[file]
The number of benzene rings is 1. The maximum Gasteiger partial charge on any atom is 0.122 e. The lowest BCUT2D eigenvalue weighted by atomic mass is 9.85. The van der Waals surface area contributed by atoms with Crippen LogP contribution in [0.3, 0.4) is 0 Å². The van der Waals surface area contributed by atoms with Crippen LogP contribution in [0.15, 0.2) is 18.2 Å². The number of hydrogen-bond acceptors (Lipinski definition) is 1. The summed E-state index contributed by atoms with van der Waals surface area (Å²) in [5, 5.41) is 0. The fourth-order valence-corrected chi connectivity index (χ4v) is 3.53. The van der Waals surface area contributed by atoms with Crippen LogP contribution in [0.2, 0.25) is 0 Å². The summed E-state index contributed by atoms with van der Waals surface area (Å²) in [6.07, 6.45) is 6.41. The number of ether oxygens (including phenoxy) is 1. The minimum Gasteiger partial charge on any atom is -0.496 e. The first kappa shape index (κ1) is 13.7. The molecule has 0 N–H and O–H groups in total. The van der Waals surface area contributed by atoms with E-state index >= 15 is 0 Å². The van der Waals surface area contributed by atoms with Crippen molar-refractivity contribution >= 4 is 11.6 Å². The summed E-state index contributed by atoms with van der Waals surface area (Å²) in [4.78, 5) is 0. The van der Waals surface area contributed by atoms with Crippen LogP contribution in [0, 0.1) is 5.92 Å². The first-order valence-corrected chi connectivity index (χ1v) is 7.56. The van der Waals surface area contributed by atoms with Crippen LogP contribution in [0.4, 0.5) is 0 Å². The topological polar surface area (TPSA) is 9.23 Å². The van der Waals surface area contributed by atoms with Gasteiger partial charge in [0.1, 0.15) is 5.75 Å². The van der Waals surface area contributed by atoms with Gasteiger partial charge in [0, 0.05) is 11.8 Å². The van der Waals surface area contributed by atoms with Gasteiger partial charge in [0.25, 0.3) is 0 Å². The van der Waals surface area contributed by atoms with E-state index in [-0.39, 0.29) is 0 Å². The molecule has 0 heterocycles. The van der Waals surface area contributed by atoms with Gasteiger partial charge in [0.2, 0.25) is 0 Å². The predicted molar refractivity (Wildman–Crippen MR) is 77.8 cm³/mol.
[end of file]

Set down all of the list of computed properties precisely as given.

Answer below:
The number of benzene rings is 1. The maximum Gasteiger partial charge on any atom is 0.122 e. The lowest BCUT2D eigenvalue weighted by atomic mass is 9.85. The van der Waals surface area contributed by atoms with Crippen LogP contribution in [0.3, 0.4) is 0 Å². The van der Waals surface area contributed by atoms with Crippen LogP contribution in [0.15, 0.2) is 18.2 Å². The number of hydrogen-bond acceptors (Lipinski definition) is 1. The summed E-state index contributed by atoms with van der Waals surface area (Å²) in [5, 5.41) is 0. The fourth-order valence-corrected chi connectivity index (χ4v) is 3.53. The van der Waals surface area contributed by atoms with Crippen LogP contribution in [0.2, 0.25) is 0 Å². The summed E-state index contributed by atoms with van der Waals surface area (Å²) in [6.07, 6.45) is 6.41. The number of ether oxygens (including phenoxy) is 1. The minimum Gasteiger partial charge on any atom is -0.496 e. The first kappa shape index (κ1) is 13.7. The molecule has 0 N–H and O–H groups in total. The van der Waals surface area contributed by atoms with E-state index >= 15 is 0 Å². The van der Waals surface area contributed by atoms with Crippen molar-refractivity contribution >= 4 is 11.6 Å². The summed E-state index contributed by atoms with van der Waals surface area (Å²) in [4.78, 5) is 0. The van der Waals surface area contributed by atoms with Crippen LogP contribution in [0, 0.1) is 5.92 Å². The first-order valence-corrected chi connectivity index (χ1v) is 7.56. The van der Waals surface area contributed by atoms with Crippen LogP contribution in [0.4, 0.5) is 0 Å². The topological polar surface area (TPSA) is 9.23 Å². The van der Waals surface area contributed by atoms with Gasteiger partial charge in [0.1, 0.15) is 5.75 Å². The van der Waals surface area contributed by atoms with Gasteiger partial charge in [0, 0.05) is 11.8 Å². The van der Waals surface area contributed by atoms with Gasteiger partial charge in [0.25, 0.3) is 0 Å². The van der Waals surface area contributed by atoms with E-state index in [-0.39, 0.29) is 0 Å². The molecule has 0 heterocycles. The van der Waals surface area contributed by atoms with Gasteiger partial charge in [0.2, 0.25) is 0 Å². The predicted molar refractivity (Wildman–Crippen MR) is 77.8 cm³/mol.